Cheers, Wayne
 

John Gayewski

In the Trades
Messages
2,180
Reaction score
550
Points
113
Location
Iowa
Prime the pump and hose as much as you can and then leave the hose fitting loose. You'll make a bit of a mess.
 

John Gayewski

In the Trades
Messages
2,180
Reaction score
550
Points
113
Location
Iowa
I just thought back to filling a system once. Turn on the system circulator and then add to it with the transfer pump. You will have to watch the system pressure, bit that's how we'd did itlast time there was no auto fill. We started with a very low level of glycol in the system and there was a lot of air, so turning on the transfer pump didn't affect the pressure immediately as the air had to be ejected.
 

Fitter30

Well-Known Member
Messages
2,598
Reaction score
402
Points
83
Location
Peace valley missouri
Just over fill the system 10-15 lbs it's easier to remove a little than add. What brand and type and % glycol are u using?
 

wwhitney

Well-Known Member
Messages
5,237
Reaction score
1,321
Points
113
Location
Berkeley, CA
Just over fill the system 10-15 lbs it's easier to remove a little than add.
That makes sense, but I'm not sure I understand the operation of the air separator properly. Does it accumulate a significant amount of air, and then burp it all at once? Which would cause a big drop in pressure, I would expect. Or is it fine grained, able to release just a little air and not drop the pressure much?

What brand and type and % glycol are u using?
I'm in a mild climate with basically no chance of freezing, so I'm tempted to use 100% water. [Plus Hercules "Sledgehammer Universal Corrosion Inhibitor" as the reverse cycle chiller has a built in cast iron pump, although everything else in the system is stainless, copper and oxygen-barrier PEX, to my understanding.] But I'm thinking maybe it's safer to use 20% propylene glycol just in case.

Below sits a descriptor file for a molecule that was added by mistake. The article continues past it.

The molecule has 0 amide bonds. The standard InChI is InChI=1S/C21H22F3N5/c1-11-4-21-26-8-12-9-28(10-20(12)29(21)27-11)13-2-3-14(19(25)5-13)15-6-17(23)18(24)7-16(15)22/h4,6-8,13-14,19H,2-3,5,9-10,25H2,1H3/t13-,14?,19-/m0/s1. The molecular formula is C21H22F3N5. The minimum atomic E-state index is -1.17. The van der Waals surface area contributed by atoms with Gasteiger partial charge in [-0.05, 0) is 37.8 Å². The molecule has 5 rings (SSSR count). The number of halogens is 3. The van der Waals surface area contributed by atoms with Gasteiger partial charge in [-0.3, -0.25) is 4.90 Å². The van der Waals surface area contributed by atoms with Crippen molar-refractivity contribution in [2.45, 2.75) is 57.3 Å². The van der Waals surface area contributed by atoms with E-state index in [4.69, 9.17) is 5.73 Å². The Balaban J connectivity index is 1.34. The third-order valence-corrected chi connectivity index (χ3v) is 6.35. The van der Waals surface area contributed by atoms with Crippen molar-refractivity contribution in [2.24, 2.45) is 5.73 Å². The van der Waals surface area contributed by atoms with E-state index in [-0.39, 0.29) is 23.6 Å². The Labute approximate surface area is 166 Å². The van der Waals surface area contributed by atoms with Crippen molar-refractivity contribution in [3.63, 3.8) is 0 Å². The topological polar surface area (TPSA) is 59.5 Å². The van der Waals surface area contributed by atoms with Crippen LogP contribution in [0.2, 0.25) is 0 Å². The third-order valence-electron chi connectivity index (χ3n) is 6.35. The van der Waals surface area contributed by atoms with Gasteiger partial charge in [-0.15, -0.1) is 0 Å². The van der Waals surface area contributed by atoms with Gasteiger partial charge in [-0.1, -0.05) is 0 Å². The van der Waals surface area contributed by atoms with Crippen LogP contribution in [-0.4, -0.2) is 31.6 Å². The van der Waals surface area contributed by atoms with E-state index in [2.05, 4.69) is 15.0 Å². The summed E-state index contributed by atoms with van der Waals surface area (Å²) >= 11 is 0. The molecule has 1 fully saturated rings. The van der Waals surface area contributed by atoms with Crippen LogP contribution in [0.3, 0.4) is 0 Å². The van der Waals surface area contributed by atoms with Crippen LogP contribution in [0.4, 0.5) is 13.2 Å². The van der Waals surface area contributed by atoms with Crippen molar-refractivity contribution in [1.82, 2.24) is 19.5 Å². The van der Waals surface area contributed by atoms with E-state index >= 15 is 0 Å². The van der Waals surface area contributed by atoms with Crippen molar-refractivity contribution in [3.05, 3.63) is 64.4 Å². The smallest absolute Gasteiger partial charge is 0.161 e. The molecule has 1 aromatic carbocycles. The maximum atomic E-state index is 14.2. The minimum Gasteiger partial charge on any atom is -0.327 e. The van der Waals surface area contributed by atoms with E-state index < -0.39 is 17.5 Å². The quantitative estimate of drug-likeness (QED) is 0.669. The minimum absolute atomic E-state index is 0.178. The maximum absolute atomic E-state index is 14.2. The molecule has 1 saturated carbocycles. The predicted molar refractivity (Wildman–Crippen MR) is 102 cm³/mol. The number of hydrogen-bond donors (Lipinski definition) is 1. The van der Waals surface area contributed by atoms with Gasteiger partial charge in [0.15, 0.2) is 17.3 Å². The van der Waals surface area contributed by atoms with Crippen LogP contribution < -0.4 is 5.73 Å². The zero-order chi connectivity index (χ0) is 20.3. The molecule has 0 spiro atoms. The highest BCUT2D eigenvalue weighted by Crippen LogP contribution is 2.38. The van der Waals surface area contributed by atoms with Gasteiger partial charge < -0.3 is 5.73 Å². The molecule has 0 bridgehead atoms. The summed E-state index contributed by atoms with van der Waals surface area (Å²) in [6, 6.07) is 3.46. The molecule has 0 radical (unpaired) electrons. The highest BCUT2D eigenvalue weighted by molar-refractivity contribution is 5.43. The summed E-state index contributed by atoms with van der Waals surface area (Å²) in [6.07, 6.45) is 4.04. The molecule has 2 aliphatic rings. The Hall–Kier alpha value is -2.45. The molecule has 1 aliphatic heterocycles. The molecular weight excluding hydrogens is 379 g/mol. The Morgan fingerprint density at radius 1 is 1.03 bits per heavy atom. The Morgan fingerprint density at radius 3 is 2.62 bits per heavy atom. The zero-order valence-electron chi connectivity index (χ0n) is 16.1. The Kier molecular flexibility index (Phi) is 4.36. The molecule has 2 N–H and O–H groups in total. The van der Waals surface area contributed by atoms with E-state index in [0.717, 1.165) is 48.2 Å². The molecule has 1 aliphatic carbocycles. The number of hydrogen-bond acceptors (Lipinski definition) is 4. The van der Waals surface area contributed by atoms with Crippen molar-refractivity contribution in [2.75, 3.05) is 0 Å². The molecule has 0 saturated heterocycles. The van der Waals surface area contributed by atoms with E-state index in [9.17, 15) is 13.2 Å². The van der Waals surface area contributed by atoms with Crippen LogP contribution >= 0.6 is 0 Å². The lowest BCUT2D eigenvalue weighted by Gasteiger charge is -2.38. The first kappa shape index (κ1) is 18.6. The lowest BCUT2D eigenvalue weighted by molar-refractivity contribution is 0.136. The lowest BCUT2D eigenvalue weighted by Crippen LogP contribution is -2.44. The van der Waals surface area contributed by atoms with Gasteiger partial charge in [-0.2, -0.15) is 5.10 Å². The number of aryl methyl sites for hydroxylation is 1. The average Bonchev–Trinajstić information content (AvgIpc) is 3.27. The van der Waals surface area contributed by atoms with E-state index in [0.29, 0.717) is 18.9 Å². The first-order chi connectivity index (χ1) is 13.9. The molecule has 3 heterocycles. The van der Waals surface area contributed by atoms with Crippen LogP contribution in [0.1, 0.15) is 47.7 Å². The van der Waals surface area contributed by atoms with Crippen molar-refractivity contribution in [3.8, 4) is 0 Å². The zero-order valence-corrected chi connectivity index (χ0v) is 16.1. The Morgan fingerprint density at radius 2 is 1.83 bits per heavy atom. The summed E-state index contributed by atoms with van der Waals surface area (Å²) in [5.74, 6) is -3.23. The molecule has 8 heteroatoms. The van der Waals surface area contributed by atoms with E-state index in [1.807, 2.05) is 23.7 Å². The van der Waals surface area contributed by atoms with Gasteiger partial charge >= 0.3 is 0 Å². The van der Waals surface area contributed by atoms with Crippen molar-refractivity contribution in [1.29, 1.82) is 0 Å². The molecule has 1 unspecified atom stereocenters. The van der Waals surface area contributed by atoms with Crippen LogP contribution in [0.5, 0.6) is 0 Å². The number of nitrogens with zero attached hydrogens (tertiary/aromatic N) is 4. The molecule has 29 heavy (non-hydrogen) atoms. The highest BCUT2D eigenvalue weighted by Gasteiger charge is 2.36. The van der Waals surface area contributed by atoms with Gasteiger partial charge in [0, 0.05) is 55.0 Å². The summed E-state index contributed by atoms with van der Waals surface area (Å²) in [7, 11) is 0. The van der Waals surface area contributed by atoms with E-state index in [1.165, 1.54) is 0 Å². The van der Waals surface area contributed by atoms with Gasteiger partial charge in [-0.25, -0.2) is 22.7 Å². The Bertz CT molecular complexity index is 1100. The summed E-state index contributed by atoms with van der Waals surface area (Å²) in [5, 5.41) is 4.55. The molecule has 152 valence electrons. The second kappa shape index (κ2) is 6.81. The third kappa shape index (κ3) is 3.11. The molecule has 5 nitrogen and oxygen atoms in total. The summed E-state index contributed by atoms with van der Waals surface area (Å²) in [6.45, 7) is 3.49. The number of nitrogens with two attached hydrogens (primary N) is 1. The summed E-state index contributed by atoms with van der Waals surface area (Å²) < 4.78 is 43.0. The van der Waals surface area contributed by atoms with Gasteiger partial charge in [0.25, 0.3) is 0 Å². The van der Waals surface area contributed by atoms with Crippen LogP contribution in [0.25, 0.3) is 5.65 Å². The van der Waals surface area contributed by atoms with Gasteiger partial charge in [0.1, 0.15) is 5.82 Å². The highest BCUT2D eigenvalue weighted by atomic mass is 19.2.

Thanks,
Wayne
 
Last edited:

wwhitney

Well-Known Member
Messages
5,237
Reaction score
1,321
Points
113
Location
Berkeley, CA

John Gayewski

In the Trades
Messages
2,180
Reaction score
550
Points
113
Location
Iowa
The air separator catches air bubbles in a screen mesh. The air rises to the top. The "needle" losses force from the water that had been holding it on its seat and falls a little, that lets the air out as it comes. It does have to be enough air to relieve the force of the water. But when three air escapes water comes right behind it and pushes it back up onto its seat.

Like a vaccum breaker.

Different air separators work a little differently but that's the jist.
 
Top
Hey, wait a minute.

This is awkward, but...

It looks like you're using an ad blocker. We get it, but (1) terrylove.com can't live without ads, and (2) ad blockers can cause issues with videos and comments. If you'd like to support the site, please allow ads.

If any particular ad is your REASON for blocking ads, please let us know. We might be able to do something about it. Thanks.
I've Disabled AdBlock    No Thanks